I quit Pinterest.
Seriously, I did.
I realized that after looking at Pinterest, I would have this vaguely uneasy, discontented feeling, like maybe my health, my house, my relationships, and certainly my parties, were all a little lacking. Sub-par. Less than awesome.
True, I’ve found some great recipes there. I’m currently looking at what is a highly satisfying DIY project of ceiling medallions adorning my dining room wall, thanks to a pin I saw (but FYI ceiling medallions are NOT inexpensive unless you can magically find them at a salvage yard or something). I have new ideas for exercising. I have been amused by some e-cards.
But what I’ve found, and I’m finding all over the internet actually, is that we all seem to be striving for just a little bit more, just a little bit better. And we don’t just strive for it, we have to put it out there that we’re striving for it. And sadly I think that generally produces one of two results, at least it does in me: either a zealous attempt to keep up with the Jones who appear to produce fabulous non-processed organic meals for their continually-improving-through-homemade-activity-children and going on meaningful dates with their spouses while maintaining rock hard abs, all in their chemically free, Pottery Barn inspired yet DIY decorated homes, OR, it makes us want to throw in the towel.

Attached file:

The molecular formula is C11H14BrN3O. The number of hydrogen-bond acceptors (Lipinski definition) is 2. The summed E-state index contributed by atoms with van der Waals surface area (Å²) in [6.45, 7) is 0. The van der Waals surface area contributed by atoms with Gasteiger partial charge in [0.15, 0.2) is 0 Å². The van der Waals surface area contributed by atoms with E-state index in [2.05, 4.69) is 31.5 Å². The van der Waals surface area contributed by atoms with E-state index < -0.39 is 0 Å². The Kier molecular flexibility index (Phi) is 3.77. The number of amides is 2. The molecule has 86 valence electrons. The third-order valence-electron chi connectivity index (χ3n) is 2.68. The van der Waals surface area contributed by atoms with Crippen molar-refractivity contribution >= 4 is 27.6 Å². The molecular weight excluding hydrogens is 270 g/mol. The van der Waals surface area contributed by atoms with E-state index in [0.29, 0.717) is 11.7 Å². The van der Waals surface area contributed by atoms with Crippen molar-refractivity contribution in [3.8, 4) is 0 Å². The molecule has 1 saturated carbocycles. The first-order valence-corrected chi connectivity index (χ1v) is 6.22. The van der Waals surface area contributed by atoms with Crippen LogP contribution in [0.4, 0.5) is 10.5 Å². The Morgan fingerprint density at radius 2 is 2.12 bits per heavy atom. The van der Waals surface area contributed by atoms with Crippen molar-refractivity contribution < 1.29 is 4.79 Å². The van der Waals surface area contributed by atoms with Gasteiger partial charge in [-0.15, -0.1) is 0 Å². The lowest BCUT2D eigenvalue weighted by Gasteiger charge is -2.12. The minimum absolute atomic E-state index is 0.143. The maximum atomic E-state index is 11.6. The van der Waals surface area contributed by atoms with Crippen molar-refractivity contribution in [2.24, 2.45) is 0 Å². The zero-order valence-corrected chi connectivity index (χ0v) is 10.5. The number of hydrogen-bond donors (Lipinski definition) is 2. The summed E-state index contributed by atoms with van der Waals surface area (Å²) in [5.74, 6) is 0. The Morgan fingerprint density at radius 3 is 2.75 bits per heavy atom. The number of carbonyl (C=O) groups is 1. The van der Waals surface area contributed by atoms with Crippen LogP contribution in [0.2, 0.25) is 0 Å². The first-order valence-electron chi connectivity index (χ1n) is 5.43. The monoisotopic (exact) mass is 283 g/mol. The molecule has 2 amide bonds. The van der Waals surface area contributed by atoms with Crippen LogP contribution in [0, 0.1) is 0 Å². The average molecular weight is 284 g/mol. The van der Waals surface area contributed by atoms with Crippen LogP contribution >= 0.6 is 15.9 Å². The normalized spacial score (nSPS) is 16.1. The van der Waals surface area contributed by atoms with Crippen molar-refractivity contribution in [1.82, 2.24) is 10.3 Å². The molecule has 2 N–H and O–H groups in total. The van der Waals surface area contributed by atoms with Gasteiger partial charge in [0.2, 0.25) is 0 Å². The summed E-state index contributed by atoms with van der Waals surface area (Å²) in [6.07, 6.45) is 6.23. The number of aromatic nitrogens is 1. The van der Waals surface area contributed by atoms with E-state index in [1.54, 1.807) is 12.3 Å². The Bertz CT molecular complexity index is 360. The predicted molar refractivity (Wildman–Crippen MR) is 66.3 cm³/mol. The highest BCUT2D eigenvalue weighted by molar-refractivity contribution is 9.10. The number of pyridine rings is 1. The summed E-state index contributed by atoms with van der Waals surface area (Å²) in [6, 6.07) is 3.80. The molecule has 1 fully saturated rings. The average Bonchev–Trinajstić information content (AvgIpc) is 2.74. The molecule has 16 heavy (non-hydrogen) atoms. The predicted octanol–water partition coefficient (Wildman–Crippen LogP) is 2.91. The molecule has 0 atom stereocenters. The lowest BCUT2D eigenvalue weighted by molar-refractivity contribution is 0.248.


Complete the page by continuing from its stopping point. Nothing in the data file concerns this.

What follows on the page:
Me – I’m doing the latter. It’s not that I don’t want some of those things. I just want them not that much. Not so much that I make them my god. My idols. That’s what I find happening in my heart when I sit and stare at page after page of what I could do, what I could be, what I could have. I am sure there are people out there for whom Pinterest is nothing more than a fun way to gather ideas and grow, and that’s great. For me, I have to go back to my word of the year – content – and own that Pinterest is one of those things that stands in contradiction with it.